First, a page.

Sedimentary, microbial and deformation features in the lower Belt Supergroup (ca. 1.45 Ga), western North America: pseudofossils, facies, tides and syndepositional tectonic activity in a Mesoproterozoic intracratonic basin
The Belt Supergroup, called the Purcell Supergroup in Canada, accumulated in a broad, rapidly subsiding basin that formed during the oblique collision of an Australian craton with western Laurentia around 1.45 Gyr ago. These rocks are exposed in southwestern Alberta, southeastern British Columbia, and adjacent northwestern Montana, Idaho and northeastern Washington. Emplaced over Upper Cretaceous rocks by the Lewis Thrust fault, the northeastern exposures of the Lower Belt succession are in Waterton and Glacier national parks of Alberta and Montana, as well Castle Wildland Provincial Park of Alberta. The Lower Belt in this region was deposited initially as a west-facing carbonate platform while the basin had considerable bathymetric relief, but it shallowed due to voluminous siliciclastic mud input from the eroding orogen to the west. The Lower Belt has not been studied since the 1980s when the carbonate rocks were interpreted as tidal flat deposits, and a few years later the ‘string-of-beads’ features in mudstones of the lower Appekunny Formation were formally named Horodyskia and regarded as the oldest eukaryotic macrofossils. Thus, the aim of thesis is to approach these rocks in a modern perspective, using a combination of measured sections, photography, serial sectioning, petrography, scanning electron microscopy, X-ray diffraction, CT scanning and synchrotron XRF analysis. Horodyskia has been interpreted as a eukaryotic fossil, and algal, animal and fungal-like affinities have been suggested. Instead, it is shown here to be not a fossil but the preferential binding of mud flakes and flocs onto a wrinkled and tufted microbial benthic mat. The mat, or biofilm, was characterized by elevated pinnacles and ridges that bound these particles creating the appearance of an organised curvilinear structure as the mat continued to build up over time. Although Horodyskia is not a eukaryotic fossil, it is not simply a pseudofossil but a kind of microbially-induced sedimentary structure. The underlying Haig Brook, Tombstone Mountain and Waterton formations indicate that a broad, eastward-shallowing carbonate ramp developed. The carbonate factory was dominated by lime mud production. The overlying Altyn Formation records a prograding carbonate platform succession that culminated in a shallow shelf setting. Five main facies are identified in the Waterton and Altyn formations: laminated mudstone, ribbon limestone, grainstone, oolite and stromatolite patch reefs. The last three were deposited under relatively high energy conditions. In northern sections the quartz and carbonate sand formed shoals reworked by tidal action, whereas in the southern area this facies occurs as allochthonous beds in a deeper, outer shelf setting. Oolite and grainstone locally exhibit large clinoforms which are interpreted as westward-migrating sand bars formed by tidal currents. Extensive tidal flats and sabkhas are inferred to have been present along the coastline on the basis of silicified oolite and anhydrite grains admixed in the grainstone. Not only did tsunamis impact the coast, tsunami off-surge is interpreted as the main agent of transporting coarse inner shelf grains to the middle and outer shelf, and occasionally down the ramp. Tidal effects diminished, then ceased after burial of the carbonate platform by muds from a western source which led to a shallowing of the Belt Basin. Although it was probably major faults in the basin centre that caused the tsunamis, tectonic activity also caused the platform to be wracked by strong earthquakes which generated a variety of syndepositional deformation structures depending on the rheology of the sediments. These seismites include folds, ball-and-pillow structure, cracks, microfaults, breccias, cataclastites, veins and rare molar-tooth structure. Molar-tooth structure also formed in inner-shelf lime muds as evidenced by transported microspar grains in grainstone. The facies-dependent nature of these features corroborates previous work on the Belt Supergroup and other units of pre-Cambrian and Phanerozoic ages. The salient achievements of this study are: (1) elucidation of Horodyskia and the intricacies of mud deposition and microbial mats in the Appekunny Formation; (2) a new interpretation of the sedimentology of the Lower Belt carbonate platform based on facies and inferred environments; (3) the recognition of the effects of strong tides in the Belt Basin early in its development; (4) the recognition of the role of tsunamis in sediment transport on and off the platform; and (5) a better appreciation of the range and attributes of synsedimentary deformation features.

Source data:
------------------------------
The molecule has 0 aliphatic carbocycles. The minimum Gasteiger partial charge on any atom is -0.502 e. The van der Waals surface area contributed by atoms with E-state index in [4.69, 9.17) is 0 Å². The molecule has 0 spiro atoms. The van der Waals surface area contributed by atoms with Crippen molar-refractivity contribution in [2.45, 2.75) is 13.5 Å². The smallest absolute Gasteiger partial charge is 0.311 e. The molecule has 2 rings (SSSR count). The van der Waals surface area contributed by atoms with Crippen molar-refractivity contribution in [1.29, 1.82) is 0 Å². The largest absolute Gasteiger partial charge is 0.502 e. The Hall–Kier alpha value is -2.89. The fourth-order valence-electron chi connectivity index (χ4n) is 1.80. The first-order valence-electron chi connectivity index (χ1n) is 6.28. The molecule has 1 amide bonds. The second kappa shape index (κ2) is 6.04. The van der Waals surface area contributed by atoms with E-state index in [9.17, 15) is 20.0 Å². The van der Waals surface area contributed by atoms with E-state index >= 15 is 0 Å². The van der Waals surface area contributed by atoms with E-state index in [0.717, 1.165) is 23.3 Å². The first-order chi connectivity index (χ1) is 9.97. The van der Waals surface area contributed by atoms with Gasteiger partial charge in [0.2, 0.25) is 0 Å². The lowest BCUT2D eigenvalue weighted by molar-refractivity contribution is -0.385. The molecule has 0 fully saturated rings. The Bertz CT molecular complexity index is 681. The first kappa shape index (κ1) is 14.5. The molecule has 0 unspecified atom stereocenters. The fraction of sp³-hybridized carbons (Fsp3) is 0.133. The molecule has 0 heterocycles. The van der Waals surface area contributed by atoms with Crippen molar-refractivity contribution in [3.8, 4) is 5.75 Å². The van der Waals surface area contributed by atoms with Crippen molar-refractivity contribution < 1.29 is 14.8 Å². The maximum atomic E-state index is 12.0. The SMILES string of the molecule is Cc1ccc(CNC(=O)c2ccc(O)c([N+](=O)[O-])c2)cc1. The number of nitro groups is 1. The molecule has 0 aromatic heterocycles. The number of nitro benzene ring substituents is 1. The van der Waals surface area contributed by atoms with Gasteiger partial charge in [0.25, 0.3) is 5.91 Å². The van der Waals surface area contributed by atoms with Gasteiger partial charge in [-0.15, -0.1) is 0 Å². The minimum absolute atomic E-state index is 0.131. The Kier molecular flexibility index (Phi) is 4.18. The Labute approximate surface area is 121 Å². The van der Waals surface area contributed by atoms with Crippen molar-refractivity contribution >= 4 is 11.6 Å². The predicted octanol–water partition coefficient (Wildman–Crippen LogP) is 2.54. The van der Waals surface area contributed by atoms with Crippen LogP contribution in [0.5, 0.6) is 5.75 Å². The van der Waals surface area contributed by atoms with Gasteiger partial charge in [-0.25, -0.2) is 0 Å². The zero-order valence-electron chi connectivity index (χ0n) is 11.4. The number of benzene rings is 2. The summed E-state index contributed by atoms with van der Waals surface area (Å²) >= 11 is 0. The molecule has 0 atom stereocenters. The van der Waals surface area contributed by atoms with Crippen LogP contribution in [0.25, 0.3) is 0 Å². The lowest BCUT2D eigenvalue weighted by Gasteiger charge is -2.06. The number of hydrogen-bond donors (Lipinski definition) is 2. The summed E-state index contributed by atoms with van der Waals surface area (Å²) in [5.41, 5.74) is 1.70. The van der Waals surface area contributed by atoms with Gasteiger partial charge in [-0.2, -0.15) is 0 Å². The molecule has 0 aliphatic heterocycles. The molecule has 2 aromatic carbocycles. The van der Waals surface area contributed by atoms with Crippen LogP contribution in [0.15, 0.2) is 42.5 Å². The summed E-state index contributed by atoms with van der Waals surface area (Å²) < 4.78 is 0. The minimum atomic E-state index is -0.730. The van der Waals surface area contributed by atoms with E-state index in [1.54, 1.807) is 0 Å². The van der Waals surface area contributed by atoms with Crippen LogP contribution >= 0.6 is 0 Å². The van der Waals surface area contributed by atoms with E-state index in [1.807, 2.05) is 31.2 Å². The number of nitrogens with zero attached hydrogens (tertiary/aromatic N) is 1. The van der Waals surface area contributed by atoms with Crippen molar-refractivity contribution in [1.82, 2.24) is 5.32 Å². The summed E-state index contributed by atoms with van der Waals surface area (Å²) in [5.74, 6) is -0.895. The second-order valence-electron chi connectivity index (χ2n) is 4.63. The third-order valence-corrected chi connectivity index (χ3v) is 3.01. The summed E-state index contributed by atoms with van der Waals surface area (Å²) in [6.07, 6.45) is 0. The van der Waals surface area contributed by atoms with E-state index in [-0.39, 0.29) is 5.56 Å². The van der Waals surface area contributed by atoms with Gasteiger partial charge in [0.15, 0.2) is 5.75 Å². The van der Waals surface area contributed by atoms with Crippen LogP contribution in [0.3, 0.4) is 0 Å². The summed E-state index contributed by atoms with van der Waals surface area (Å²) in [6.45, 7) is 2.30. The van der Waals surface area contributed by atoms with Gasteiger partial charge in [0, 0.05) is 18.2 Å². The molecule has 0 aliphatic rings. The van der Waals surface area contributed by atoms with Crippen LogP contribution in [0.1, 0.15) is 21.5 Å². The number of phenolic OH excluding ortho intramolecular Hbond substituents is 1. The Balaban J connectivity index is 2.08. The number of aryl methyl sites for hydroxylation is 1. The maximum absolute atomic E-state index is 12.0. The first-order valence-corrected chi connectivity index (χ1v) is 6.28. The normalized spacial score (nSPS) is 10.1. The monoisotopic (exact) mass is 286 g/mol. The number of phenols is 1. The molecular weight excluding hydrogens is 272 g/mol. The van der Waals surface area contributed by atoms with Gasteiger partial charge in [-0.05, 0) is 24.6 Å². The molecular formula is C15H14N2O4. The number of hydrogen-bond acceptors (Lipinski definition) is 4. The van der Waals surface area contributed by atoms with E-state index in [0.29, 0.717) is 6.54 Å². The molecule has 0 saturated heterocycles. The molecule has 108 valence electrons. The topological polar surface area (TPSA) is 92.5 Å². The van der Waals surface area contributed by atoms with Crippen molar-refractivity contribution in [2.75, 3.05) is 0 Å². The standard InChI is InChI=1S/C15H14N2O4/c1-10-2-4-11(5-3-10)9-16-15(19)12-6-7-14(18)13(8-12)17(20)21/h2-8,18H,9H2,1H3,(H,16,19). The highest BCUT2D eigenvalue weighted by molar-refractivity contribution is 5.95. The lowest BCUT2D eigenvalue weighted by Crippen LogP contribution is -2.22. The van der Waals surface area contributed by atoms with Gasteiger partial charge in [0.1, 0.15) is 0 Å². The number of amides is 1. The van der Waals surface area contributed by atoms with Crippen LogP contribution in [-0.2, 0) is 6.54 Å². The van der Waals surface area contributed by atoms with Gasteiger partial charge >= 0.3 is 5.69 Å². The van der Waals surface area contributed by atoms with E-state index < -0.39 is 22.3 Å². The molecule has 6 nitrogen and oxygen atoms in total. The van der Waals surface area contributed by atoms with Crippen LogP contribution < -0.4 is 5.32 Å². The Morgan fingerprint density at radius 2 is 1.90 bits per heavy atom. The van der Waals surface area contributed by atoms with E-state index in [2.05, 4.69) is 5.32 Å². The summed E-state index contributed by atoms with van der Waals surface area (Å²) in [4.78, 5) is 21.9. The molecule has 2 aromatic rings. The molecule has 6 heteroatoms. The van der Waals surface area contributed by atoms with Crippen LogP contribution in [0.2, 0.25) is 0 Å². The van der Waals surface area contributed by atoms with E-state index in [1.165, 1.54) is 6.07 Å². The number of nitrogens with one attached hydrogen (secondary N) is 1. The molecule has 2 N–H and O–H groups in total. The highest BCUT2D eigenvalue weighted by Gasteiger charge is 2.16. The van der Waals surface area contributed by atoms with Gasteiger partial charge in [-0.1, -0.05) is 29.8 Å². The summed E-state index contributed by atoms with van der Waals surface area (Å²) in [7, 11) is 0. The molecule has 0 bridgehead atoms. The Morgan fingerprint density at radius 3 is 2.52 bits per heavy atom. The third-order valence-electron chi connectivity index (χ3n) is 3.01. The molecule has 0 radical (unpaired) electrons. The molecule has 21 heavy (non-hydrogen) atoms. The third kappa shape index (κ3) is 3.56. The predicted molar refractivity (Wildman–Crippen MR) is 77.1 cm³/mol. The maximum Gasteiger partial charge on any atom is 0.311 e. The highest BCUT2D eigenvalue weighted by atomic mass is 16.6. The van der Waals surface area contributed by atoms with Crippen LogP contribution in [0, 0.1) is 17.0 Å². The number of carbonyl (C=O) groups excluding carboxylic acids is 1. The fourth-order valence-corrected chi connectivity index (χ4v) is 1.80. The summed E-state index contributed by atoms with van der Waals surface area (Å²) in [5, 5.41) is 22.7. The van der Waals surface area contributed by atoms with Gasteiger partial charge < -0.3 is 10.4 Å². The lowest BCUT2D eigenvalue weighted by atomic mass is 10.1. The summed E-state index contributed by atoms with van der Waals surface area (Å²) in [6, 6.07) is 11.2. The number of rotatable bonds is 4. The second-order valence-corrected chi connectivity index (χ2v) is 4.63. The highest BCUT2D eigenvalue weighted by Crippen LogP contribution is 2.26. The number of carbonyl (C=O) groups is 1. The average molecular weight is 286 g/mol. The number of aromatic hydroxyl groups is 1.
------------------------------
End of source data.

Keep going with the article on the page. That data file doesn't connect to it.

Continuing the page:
geology, stratigraphy, sedimentology, geomicrobiology
Doctor of Philosophy (Ph.D.)